English summers are much like Brisbane winters: the sun is bright, the skies are crisp blue and the temperature is mild (in the mid teens Celsius; I haven’t a clue Fahrenheit). And both are short-lived. I do love Brisbane winters.
In a few days, it will be autumn here. I am looking forward to autumn, having never experienced it before. My sisters’ favourite poem/song when we were younger was ‘mu thu la bay’ (In Autumn, the Leaves Blow). It is an epic poem about a young, beautiful girl who falls in love with her tutor. He has to leave her in the autumn. Like all good Viet poems, he goes off to war and dies. He never comes back for her, and in autumn, with the leaves falling off trees and blowing around her, she remembers him. Autumn is a poignant and nostalgic season.
Intellectually, I understand this and I recognise the symbolism. Viscerally, emotionally, the images of autumn do not evoke much response in me.
In my formative years, I read the autobiography of Jill Ker Conway (The Road to Coorain and True North). I mentioned it in a book meme. I loved how the landscape and environment grounded and influenced Jill Ker Conway’s life and writing. I also interrelate with my environment; I have always personalised my living and working space, and find my moods affected by weather.
My lack of understanding of the English landscape, flowers and plants somewhat disorientates me, and at the same time reminds me that I have to learn, rather than refer to innate knowledge. I am eternally curious about berries and fruits and plants. When we walk in the countryside, I pick and squish and smell and peer. My partner continues on ahead and I chase him every few metres: I linger as something catches my eye, then I run to catch up. I was so happy to find acorns, in their cups, at the height of summer. I had never before seen an actual acorn – the symbol of old England is the gnarled and majestic oak – and the acorn speaks of mysterious connections. I am finding my place in this landscape of soft grass, nettle and acorns.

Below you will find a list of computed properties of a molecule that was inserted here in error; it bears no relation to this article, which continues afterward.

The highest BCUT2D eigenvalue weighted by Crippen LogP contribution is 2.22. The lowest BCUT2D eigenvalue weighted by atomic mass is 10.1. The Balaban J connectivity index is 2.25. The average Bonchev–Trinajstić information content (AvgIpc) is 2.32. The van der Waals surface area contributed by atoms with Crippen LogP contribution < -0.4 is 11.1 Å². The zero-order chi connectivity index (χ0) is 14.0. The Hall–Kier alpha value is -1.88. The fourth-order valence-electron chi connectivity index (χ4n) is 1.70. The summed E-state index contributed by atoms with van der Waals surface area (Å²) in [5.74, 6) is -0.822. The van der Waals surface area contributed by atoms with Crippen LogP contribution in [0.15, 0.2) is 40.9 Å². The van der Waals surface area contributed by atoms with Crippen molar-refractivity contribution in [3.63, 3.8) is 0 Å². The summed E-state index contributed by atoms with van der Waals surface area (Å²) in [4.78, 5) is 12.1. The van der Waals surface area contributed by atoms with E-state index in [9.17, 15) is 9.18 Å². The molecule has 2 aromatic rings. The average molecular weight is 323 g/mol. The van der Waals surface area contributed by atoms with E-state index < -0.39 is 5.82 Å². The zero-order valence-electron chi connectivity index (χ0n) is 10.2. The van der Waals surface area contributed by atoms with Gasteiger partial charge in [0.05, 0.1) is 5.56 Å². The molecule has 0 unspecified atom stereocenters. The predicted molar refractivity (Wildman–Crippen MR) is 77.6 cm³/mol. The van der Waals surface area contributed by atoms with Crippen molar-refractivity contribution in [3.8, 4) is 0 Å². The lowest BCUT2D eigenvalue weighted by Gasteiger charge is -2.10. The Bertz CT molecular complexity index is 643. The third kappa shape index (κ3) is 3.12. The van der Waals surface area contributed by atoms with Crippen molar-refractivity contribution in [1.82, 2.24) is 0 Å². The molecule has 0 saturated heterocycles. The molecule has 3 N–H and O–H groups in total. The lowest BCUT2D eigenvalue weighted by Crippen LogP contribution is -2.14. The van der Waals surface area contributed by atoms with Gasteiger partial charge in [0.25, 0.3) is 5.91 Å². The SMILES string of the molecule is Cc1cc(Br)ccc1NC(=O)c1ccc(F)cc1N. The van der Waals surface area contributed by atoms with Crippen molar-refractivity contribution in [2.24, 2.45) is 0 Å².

From early childhood, I wondered how my father related to the Australian environment and the ways in which it was different to Viet Nam. Of all my father’s children, I have the vaguest memory of him as a vibrant man. For more than half my life, my father has been ill. But I can call to mind images of my father striding along a beach, or casting out a net and hauling it in with regular, assured movements, or the graceful swing of his arm as he cuts up fish, or the way his huge hands cup fluffy baby chicks, the same hands that will wring their necks in a few months’ time. It was wonderful to see my father in Viet Nam, in land that he knew innately. He rested, elbow on the prow of our long tail speed boat, and he looked out at the Mekong. He looked like that land owned him, and he knew its ways. He squinted at the sky and said: It won’t rain tomorrow and everyone – local Viet and Viet Kieu alike – believed him. And he was right. I can’t describe how much Ba belonged to the Delta area, how he seemed to stand more erect and the pride of the land swelled around him. He shrunk again in Sai Gon, and then back home in Brisbane. But I got a meagre glimpse of who my father was before he came to Australia and I knew that the landscape infects my father, too.
The leaves outside my office window are turning yellow and dropping off. I watch them curiously, and a little nervously because I want them to turn yellow, and then red, and then brown, and then (and only then) may they drop off. They don’t mean much to me, these autumn leaves. But I am in a phase of transition now and I wonder if I will attach to autumn the fluttering emotions that currently affects how my identity is swilling into formation here.